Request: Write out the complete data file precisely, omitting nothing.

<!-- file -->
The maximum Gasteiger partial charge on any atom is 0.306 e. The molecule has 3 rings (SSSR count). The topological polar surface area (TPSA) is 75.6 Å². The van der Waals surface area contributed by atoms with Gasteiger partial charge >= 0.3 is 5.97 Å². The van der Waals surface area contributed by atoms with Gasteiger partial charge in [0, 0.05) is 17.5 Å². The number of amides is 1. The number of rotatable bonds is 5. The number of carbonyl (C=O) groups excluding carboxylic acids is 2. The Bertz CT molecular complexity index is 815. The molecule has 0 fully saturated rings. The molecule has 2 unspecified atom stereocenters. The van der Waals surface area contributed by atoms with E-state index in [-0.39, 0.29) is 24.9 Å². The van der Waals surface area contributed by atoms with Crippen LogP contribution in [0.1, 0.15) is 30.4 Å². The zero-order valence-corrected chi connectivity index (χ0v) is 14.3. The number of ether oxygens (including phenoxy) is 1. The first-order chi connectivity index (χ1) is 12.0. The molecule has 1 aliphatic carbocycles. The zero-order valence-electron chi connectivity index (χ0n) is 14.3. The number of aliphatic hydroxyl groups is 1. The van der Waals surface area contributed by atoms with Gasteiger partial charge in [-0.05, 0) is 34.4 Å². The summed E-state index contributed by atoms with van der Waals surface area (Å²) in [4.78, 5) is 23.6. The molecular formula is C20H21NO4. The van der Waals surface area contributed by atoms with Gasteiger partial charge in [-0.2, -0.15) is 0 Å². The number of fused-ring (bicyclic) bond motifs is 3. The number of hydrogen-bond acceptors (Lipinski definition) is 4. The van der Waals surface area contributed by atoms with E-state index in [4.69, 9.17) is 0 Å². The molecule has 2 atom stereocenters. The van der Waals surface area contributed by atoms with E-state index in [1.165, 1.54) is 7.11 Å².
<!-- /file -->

The maximum Gasteiger partial charge on any atom is 0.306 e. The molecule has 3 rings (SSSR count). The topological polar surface area (TPSA) is 75.6 Å². The van der Waals surface area contributed by atoms with Gasteiger partial charge >= 0.3 is 5.97 Å². The van der Waals surface area contributed by atoms with Gasteiger partial charge in [0, 0.05) is 17.5 Å². The number of amides is 1. The number of rotatable bonds is 5. The number of carbonyl (C=O) groups excluding carboxylic acids is 2. The Bertz CT molecular complexity index is 815. The molecule has 0 fully saturated rings. The molecule has 2 unspecified atom stereocenters. The van der Waals surface area contributed by atoms with E-state index in [-0.39, 0.29) is 24.9 Å². The van der Waals surface area contributed by atoms with Crippen LogP contribution in [0.1, 0.15) is 30.4 Å². The zero-order valence-corrected chi connectivity index (χ0v) is 14.3. The number of ether oxygens (including phenoxy) is 1. The first-order chi connectivity index (χ1) is 12.0. The molecule has 1 aliphatic carbocycles. The zero-order valence-electron chi connectivity index (χ0n) is 14.3. The number of aliphatic hydroxyl groups is 1. The van der Waals surface area contributed by atoms with Gasteiger partial charge in [-0.05, 0) is 34.4 Å². The summed E-state index contributed by atoms with van der Waals surface area (Å²) in [4.78, 5) is 23.6. The molecular formula is C20H21NO4. The van der Waals surface area contributed by atoms with Gasteiger partial charge in [-0.2, -0.15) is 0 Å². The number of fused-ring (bicyclic) bond motifs is 3. The number of hydrogen-bond acceptors (Lipinski definition) is 4. The van der Waals surface area contributed by atoms with E-state index in [4.69, 9.17) is 0 Å². The molecule has 2 atom stereocenters. The van der Waals surface area contributed by atoms with E-state index in [1.165, 1.54) is 7.11 Å².